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2019-07-20

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The writer is a retired civil servant

The deaths of over 150 children in Bihar from Acute Encephalitis Syndrome over weeks are in the process of becoming a bad memory. Most critical analyses have found serious faults with the state’s healthcare system. This provides a context to explore if the inadequacies in healthcare could have been offset, even compensated for, by rapid administrative action.

Investigations found that certain positive factors also existed, though notionally, in Bihar. For example, research finds that AES is treatable. Second, the government had already put in place robust and comprehensive healthcare programmes. The situation in Bihar apparently came more like a flash flood. This, along with the weak medical infrastructure, ignoring preventive measures and other healthcare programmes, worsened the AES outbreak.

There are examples where states in India have taken the primary healthcare seriously, and followed up on preventive healthcare programmes comprehensively. States like Bihar can learn from their example, and the past. What follows is a draft framework to deal with medical health emergencies.

The first step should be to declare a public health emergency within the affected region with immediate effect. This would mean that the state healthcare and other concerned agencies, including the district administration and disaster management authorities, will pool their wisdom and resources. A group (henceforth Group) comprising representatives from such organisations should be constituted and be headed by a dedicated administrative officer with the requisite expertise and experience. This Group will come into operation no later than 24 hours of the declaration of the emergency, and will take full control and responsibility for ensuring prompt life-saving medical services, including essential nutritional supplements.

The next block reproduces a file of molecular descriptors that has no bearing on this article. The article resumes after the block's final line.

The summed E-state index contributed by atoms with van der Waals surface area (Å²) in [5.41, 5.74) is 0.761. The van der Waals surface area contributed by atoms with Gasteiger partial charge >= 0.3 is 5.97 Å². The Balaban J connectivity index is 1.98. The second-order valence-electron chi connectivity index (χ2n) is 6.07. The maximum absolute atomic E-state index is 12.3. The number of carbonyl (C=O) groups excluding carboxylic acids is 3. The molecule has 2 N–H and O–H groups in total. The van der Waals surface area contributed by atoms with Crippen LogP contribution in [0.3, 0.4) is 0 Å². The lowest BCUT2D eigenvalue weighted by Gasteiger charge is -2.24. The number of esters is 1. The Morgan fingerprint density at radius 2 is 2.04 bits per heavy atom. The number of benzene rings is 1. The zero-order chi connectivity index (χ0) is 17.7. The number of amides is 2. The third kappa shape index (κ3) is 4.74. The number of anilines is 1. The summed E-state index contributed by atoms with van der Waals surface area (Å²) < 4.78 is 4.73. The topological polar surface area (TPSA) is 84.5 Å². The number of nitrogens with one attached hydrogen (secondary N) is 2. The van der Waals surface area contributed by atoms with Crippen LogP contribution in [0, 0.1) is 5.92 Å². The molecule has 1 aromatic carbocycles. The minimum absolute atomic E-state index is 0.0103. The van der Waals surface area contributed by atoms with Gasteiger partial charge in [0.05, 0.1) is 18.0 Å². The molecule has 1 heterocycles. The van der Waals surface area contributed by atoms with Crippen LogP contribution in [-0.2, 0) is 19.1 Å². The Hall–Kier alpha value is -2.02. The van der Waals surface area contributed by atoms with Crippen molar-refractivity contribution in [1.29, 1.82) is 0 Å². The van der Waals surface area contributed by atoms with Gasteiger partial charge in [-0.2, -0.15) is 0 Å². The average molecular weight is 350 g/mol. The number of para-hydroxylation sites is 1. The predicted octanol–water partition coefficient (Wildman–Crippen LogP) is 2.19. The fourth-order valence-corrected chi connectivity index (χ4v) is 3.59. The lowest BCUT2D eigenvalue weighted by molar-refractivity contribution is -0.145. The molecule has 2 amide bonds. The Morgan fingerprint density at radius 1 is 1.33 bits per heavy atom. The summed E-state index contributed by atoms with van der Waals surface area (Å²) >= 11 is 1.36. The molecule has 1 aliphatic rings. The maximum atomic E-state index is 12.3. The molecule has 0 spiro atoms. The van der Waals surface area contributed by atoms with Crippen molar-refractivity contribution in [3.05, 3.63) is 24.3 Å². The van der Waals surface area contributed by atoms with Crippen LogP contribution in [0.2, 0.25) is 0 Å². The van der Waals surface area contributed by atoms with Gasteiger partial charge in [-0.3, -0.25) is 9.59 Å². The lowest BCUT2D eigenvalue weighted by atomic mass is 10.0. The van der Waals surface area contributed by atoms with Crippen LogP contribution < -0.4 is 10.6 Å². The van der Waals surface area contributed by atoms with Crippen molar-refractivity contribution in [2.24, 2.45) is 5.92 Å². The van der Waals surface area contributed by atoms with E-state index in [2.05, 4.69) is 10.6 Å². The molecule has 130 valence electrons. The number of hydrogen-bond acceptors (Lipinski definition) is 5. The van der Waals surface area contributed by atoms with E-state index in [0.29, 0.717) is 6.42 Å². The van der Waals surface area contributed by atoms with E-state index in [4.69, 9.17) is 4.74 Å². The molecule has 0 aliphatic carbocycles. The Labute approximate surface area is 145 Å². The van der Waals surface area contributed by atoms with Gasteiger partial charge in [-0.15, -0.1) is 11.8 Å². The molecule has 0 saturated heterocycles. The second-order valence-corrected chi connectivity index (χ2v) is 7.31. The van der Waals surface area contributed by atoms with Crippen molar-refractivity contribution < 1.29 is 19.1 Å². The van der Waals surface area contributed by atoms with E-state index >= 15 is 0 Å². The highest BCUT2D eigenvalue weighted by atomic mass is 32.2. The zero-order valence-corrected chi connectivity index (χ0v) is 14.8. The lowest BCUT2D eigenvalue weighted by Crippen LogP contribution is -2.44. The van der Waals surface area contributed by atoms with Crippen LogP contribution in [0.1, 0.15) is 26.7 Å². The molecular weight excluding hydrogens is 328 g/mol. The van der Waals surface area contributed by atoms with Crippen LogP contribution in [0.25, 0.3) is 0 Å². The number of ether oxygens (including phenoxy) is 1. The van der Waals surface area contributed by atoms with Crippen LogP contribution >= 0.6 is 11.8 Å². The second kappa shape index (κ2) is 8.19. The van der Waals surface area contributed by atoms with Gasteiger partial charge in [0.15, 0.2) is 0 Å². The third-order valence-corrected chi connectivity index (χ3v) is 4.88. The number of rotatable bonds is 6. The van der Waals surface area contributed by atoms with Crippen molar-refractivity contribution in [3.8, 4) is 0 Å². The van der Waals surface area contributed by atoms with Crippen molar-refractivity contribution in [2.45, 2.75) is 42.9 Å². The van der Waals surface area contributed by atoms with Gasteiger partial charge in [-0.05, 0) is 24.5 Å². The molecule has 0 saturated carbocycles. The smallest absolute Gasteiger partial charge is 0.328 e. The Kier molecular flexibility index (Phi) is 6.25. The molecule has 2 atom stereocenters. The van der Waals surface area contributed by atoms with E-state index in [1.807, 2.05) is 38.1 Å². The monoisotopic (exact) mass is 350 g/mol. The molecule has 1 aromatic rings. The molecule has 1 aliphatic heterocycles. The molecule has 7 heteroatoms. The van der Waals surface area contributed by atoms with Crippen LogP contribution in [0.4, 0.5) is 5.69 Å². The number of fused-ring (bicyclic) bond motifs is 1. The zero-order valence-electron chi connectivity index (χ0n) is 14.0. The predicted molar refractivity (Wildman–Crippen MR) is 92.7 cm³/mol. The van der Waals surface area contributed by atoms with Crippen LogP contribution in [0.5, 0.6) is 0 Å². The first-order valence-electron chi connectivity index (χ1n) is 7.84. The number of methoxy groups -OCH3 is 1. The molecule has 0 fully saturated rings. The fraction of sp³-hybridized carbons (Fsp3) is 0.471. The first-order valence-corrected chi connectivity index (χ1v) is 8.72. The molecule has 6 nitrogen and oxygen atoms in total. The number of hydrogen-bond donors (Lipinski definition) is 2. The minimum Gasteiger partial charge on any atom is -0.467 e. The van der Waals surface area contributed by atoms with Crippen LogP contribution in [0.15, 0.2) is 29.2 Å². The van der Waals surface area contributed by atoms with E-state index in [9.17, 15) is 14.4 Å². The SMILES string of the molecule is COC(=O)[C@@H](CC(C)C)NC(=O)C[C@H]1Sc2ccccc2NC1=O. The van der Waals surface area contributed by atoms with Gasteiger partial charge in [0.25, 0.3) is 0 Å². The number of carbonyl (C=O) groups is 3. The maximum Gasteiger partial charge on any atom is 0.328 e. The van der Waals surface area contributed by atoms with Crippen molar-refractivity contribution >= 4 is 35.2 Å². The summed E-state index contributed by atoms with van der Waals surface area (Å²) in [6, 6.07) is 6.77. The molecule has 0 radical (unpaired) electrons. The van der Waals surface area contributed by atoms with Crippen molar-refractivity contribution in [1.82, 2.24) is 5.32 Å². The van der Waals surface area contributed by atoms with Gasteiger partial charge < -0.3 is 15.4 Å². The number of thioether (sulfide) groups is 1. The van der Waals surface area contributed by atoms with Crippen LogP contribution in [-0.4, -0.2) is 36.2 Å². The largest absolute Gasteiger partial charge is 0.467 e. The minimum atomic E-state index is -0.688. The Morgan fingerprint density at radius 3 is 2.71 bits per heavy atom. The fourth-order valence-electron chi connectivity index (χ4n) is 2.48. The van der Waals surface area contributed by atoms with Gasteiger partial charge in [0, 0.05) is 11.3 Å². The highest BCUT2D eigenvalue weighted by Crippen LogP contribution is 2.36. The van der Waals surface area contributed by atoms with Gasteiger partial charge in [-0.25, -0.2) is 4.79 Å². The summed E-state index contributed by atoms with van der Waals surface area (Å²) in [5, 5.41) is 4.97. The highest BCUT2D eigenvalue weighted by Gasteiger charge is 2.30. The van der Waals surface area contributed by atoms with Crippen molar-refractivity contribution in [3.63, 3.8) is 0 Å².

The Group will be a largely autonomous body with defined administrative and financial powers. It will take necessary decisions and coordinate efforts, including putting in place research work, and additional infrastructural support from within the state and outside it. The Group’s mandate will be all-inclusive, and will start with ensuring dissemination of information (by means of the media and field health workers) on the disease, general awareness on government nutrition and hygiene programmes, precautionary measures, obtaining and sharing of diagnosis-treatment protocol, taking feedback on the treated patients and finally, the disbursal of compensation to the unfortunate victim’s entitled kith and kin speedily.

A blueprint of the suggested administrative mechanism can be kept ready by each state, with various functionaries nominated and notified. This can be done in districts with a poor public health record. The Group will conduct periodic mock drills in a professional manner, particularly in more vulnerable areas. This blueprint will be actually realised as and when a need arises. The Group’s resources can be unscaled suiting situational demands. The Group must also organise frequent field visits to see all arrangements work flawlessly.

Yet another significant policy measure would be to reorganise working of the existing government hospitals, particularly at the primary and middle level. As health centres across most states have adequate built up space and other infrastructure available, a part of the same can be leased to private hospital chains. In normal times, these privately-run units will provide regular, on payment, healthcare. Indeed, such private medical centres with their enhanced medical capacities in place can be recognised and co-opted under the Ayushman Bharat Yojana. In situations like the one under discussion here, these units can be commandeered to attend to the emergency.

Long-term plans to create and expand healthcare infrastructure demand more time and resources. The proposed reorganisation of health centres, besides substantially adding to the existing health services at literally no cost to the government, will also help to generate a healthier work culture.

Finally, it is of utmost importance that the functioning of such reorganised health centres be closely and professionally monitored. They should also be monitored by the local community and panchayati raj institutions.

It may also be useful to urgently fill the perennially existing vacancies at health centres. This can be accomplished in most healthcare institutions, particularly in remote rural areas, through the contractual appointment of doctors and para medical staff by from amongst retired personnel (both civil and military).

These ideas and models are practical and have been tried by this author in Ambala, Bareilly, Agra, and Delhi. India and its governance system cannot let people die, and must adopt fresh approaches. A crisis like the AES outbreak is not merely a medical battle, it must be seen as an administrative mission.

The writer is a retired civil servant

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